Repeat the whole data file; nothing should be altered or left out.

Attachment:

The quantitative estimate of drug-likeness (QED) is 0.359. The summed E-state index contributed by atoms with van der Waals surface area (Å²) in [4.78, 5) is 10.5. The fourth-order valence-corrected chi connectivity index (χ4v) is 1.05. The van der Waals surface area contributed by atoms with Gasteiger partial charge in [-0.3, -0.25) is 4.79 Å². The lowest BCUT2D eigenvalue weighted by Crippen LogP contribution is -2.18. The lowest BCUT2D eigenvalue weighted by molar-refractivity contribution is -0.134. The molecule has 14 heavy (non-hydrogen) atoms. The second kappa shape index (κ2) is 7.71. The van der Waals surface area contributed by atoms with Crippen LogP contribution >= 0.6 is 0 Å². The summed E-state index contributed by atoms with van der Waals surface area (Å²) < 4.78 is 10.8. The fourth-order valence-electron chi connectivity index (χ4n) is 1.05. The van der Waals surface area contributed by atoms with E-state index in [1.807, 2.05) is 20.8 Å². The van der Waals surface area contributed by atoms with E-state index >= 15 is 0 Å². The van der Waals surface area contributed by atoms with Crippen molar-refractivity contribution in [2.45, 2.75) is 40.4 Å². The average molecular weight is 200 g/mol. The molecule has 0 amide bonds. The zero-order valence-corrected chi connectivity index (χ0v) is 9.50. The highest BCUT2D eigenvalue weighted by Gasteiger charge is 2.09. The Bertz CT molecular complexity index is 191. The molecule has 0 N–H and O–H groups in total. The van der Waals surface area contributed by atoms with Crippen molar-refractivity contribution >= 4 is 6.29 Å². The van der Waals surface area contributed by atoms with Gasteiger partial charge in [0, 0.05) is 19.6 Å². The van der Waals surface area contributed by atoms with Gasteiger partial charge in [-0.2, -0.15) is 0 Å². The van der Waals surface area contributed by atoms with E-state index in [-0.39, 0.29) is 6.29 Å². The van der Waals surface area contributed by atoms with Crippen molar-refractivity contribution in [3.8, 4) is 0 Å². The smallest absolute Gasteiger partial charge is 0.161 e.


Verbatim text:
The quantitative estimate of drug-likeness (QED) is 0.359. The summed E-state index contributed by atoms with van der Waals surface area (Å²) in [4.78, 5) is 10.5. The fourth-order valence-corrected chi connectivity index (χ4v) is 1.05. The van der Waals surface area contributed by atoms with Gasteiger partial charge in [-0.3, -0.25) is 4.79 Å². The lowest BCUT2D eigenvalue weighted by Crippen LogP contribution is -2.18. The lowest BCUT2D eigenvalue weighted by molar-refractivity contribution is -0.134. The molecule has 14 heavy (non-hydrogen) atoms. The second kappa shape index (κ2) is 7.71. The van der Waals surface area contributed by atoms with Crippen LogP contribution >= 0.6 is 0 Å². The summed E-state index contributed by atoms with van der Waals surface area (Å²) < 4.78 is 10.8. The fourth-order valence-electron chi connectivity index (χ4n) is 1.05. The van der Waals surface area contributed by atoms with E-state index in [1.807, 2.05) is 20.8 Å². The van der Waals surface area contributed by atoms with E-state index >= 15 is 0 Å². The van der Waals surface area contributed by atoms with Crippen molar-refractivity contribution in [2.45, 2.75) is 40.4 Å². The average molecular weight is 200 g/mol. The molecule has 0 amide bonds. The zero-order valence-corrected chi connectivity index (χ0v) is 9.50. The highest BCUT2D eigenvalue weighted by Gasteiger charge is 2.09. The Bertz CT molecular complexity index is 191. The molecule has 0 N–H and O–H groups in total. The van der Waals surface area contributed by atoms with Crippen molar-refractivity contribution >= 4 is 6.29 Å². The van der Waals surface area contributed by atoms with Gasteiger partial charge in [0, 0.05) is 19.6 Å². The van der Waals surface area contributed by atoms with Gasteiger partial charge in [-0.2, -0.15) is 0 Å². The van der Waals surface area contributed by atoms with E-state index in [-0.39, 0.29) is 6.29 Å². The van der Waals surface area contributed by atoms with Crippen molar-refractivity contribution in [3.8, 4) is 0 Å². The smallest absolute Gasteiger partial charge is 0.161 e.